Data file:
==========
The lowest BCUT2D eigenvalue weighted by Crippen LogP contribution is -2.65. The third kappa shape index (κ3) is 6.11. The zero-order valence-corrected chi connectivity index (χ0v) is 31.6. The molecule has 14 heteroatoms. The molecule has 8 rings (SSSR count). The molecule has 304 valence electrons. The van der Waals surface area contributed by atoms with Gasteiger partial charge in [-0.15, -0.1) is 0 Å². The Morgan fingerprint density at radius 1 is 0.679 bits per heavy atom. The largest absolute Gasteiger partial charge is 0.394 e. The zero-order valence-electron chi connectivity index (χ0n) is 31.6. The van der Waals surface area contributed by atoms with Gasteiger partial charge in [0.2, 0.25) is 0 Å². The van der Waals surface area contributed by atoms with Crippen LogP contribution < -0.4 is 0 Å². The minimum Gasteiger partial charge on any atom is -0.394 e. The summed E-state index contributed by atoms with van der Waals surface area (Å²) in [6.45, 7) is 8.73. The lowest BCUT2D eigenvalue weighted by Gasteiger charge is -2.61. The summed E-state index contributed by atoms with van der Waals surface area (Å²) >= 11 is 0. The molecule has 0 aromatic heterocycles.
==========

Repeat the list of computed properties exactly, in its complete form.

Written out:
The lowest BCUT2D eigenvalue weighted by Crippen LogP contribution is -2.65. The third kappa shape index (κ3) is 6.11. The zero-order valence-corrected chi connectivity index (χ0v) is 31.6. The molecule has 14 heteroatoms. The molecule has 8 rings (SSSR count). The molecule has 304 valence electrons. The van der Waals surface area contributed by atoms with Gasteiger partial charge in [-0.15, -0.1) is 0 Å². The Morgan fingerprint density at radius 1 is 0.679 bits per heavy atom. The largest absolute Gasteiger partial charge is 0.394 e. The zero-order valence-electron chi connectivity index (χ0n) is 31.6. The van der Waals surface area contributed by atoms with Gasteiger partial charge in [0.2, 0.25) is 0 Å². The van der Waals surface area contributed by atoms with Crippen LogP contribution < -0.4 is 0 Å². The minimum Gasteiger partial charge on any atom is -0.394 e. The summed E-state index contributed by atoms with van der Waals surface area (Å²) in [6.45, 7) is 8.73. The lowest BCUT2D eigenvalue weighted by Gasteiger charge is -2.61. The summed E-state index contributed by atoms with van der Waals surface area (Å²) >= 11 is 0. The molecule has 0 aromatic heterocycles.